The annoying thing about being a sweaty person — and I am, I am a bit ashamed to admit, a fairly sweaty person — is the way it sneaks up on you. It’s never “Oh, the temperature is rising, therefore I am about to get sweaty.” Rather, it’s always, “How the hell did I get sweaty? It isn’t even that hot!” For we sweaty folks, there’s a certain helplessness to our condition, and this is right around the time of the year when it manifests itself the most, because the population’s distribution of sweatiness seems so randomly, unfairly determined. All around us, we see friends, co-workers, family, and strangers with enviously dry skin. How do they do it? Why can’t we be like them?
To find out more about why some people sweat more than others, and whether there’s anything that can be done about it, I reached out to Dr. Laure Rittié, a researcher in dermatology at the University of Michigan Health System. Five really interesting points came out of our email conversation.
1. Yes, you start sweating before you get that hot. The evolutionary purpose of sweating is, of course, to keep our temperature regulated. So the body responds pretty quickly even to subtle changes in temperature. As Rittié explained, “we sweat before we feel uncomfortably hot, and at lesser rates (instead of all of the sudden and profusely).” So that clamminess that comes before you even feel noticeably hot may be annoying, but it’s normal and by design.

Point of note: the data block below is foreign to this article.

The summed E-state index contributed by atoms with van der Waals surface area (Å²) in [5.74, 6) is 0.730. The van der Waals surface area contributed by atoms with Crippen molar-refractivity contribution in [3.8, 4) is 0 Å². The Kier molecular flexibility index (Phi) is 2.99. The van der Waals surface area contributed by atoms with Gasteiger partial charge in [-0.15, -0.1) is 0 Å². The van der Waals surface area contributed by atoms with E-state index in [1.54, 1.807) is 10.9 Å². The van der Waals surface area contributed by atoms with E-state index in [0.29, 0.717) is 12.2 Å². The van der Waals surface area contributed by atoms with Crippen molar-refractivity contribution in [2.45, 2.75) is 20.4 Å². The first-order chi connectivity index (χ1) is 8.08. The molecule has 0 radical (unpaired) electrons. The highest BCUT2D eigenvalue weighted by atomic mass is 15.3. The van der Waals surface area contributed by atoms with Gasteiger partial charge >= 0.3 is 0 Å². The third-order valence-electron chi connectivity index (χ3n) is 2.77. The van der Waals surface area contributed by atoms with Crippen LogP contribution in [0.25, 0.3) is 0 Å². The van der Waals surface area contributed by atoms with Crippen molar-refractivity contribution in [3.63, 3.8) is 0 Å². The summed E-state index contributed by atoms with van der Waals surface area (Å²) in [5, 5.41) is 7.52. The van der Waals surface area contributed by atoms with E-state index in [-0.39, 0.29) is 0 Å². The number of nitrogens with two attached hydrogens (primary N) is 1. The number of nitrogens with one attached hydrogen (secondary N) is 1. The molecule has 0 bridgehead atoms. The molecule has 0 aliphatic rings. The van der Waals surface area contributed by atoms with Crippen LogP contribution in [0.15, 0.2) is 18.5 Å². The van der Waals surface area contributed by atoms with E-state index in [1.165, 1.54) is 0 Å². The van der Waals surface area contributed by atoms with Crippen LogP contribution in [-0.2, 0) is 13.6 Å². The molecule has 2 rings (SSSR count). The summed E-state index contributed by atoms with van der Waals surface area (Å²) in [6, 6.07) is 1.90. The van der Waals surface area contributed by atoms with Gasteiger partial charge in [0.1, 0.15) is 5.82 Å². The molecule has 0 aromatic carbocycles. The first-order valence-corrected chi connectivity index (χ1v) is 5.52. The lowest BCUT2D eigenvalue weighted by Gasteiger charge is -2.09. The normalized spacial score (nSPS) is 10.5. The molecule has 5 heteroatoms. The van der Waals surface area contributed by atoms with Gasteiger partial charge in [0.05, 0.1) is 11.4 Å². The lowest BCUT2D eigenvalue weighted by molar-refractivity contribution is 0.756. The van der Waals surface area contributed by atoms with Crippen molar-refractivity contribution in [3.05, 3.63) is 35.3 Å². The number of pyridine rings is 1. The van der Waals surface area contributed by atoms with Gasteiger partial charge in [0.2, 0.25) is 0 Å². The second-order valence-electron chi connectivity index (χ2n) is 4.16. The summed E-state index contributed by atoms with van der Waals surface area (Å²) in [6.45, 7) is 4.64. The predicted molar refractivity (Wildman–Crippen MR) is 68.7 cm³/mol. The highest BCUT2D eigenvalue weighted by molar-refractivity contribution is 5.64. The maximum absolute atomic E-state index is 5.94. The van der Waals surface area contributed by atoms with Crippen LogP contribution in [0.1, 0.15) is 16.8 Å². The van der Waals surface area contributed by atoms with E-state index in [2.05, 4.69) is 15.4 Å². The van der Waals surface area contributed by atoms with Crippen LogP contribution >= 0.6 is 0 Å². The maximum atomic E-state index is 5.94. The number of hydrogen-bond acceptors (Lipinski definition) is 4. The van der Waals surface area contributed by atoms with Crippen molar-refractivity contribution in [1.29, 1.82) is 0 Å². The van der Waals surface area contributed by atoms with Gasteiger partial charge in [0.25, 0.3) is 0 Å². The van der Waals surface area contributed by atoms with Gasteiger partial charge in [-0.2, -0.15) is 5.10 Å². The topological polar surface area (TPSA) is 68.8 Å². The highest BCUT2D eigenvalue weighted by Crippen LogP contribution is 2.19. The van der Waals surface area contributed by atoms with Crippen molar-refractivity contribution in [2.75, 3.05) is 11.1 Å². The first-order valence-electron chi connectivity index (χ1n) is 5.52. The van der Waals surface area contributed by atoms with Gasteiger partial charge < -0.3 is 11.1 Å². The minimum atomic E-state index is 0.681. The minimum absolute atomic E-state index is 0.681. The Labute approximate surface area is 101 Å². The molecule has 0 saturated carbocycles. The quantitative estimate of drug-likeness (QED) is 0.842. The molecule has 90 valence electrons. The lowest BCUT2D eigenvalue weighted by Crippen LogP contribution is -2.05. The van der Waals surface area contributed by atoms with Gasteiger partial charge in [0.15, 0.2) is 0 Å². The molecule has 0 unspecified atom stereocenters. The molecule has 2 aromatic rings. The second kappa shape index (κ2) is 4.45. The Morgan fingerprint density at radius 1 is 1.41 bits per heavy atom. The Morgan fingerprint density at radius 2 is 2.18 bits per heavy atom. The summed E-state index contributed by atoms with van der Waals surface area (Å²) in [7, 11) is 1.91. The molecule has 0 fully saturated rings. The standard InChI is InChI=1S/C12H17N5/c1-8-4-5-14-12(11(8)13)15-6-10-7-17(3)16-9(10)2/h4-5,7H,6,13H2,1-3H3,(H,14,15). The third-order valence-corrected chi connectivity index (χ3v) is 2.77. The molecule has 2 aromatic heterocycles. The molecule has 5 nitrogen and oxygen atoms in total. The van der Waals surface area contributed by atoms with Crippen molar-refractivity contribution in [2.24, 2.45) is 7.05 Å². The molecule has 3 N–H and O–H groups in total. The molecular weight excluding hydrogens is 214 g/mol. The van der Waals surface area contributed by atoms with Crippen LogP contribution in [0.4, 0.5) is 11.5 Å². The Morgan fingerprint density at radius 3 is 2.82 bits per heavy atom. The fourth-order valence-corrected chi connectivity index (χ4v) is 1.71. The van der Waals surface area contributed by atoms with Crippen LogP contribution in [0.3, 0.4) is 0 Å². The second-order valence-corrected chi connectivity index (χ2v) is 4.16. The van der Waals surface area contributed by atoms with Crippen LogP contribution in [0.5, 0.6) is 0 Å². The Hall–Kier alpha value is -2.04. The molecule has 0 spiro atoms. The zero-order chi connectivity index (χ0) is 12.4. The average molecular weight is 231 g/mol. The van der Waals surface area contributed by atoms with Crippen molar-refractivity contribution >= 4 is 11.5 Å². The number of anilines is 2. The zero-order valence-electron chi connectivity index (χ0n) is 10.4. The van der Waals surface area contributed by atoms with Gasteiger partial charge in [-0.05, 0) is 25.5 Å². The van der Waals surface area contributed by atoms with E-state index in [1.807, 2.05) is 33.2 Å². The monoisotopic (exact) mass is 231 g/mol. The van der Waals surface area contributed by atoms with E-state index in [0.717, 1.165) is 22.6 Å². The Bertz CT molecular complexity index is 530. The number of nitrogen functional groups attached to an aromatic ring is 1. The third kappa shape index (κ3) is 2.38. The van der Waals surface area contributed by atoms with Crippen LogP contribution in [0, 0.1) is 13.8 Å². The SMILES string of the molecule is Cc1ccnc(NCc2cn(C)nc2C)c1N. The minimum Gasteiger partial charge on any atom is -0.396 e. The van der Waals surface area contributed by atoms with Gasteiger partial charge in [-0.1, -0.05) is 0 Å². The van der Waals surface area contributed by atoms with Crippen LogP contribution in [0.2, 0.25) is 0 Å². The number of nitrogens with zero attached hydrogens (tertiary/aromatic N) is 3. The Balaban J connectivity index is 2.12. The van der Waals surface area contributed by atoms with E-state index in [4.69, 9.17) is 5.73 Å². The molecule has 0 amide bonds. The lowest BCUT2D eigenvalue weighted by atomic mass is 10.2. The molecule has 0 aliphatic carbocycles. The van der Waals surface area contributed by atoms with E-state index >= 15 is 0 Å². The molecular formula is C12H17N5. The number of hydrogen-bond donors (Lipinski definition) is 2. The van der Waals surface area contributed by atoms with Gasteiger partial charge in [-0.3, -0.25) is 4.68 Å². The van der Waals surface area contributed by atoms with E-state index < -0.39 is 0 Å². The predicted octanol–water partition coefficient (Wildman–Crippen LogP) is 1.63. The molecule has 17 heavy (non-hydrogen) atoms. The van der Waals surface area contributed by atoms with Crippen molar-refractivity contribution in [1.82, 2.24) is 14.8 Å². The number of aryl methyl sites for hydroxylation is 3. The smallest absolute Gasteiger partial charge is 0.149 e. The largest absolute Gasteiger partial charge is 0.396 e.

2. A lot of your sweatiness comes down to stuff you can’t control, and was partially “set” when you were really young. Explaining why some people sweat more than others, Rittié said that “[w]e think this is because of the following interesting fact. Everyone is born with virtually the same number of sweat glands, but sweat glands mature during the first 2 years of life. Not all sweat glands become able to produce sweat (it depends on the need during that time). So people who grew up in warm climates tend to have more active sweat glands than people who grew up in a climate-controlled environment or in cold climates. As adults, we keep all our sweat glands but only a portion of them are able to produce sweat. This percentage varies between individuals.”
I asked her if she was aware of any genetic factors contributing to this, and she said no. So that leaves the environment you spend your early years in as a major contributing factor to how sweaty you are later in life. And parts of the developed world are so carefully and obsessively climate-controlled that it’s easy to imagine that many of today’s adults grew up in situations where their “climate” indoors had little connection to the part of the world they were from. All things being equal, one might expect people who grow up in hot parts of Africa without air conditioning to be much more sweaty than those who grow up in, say, the American Southwest with access to AC.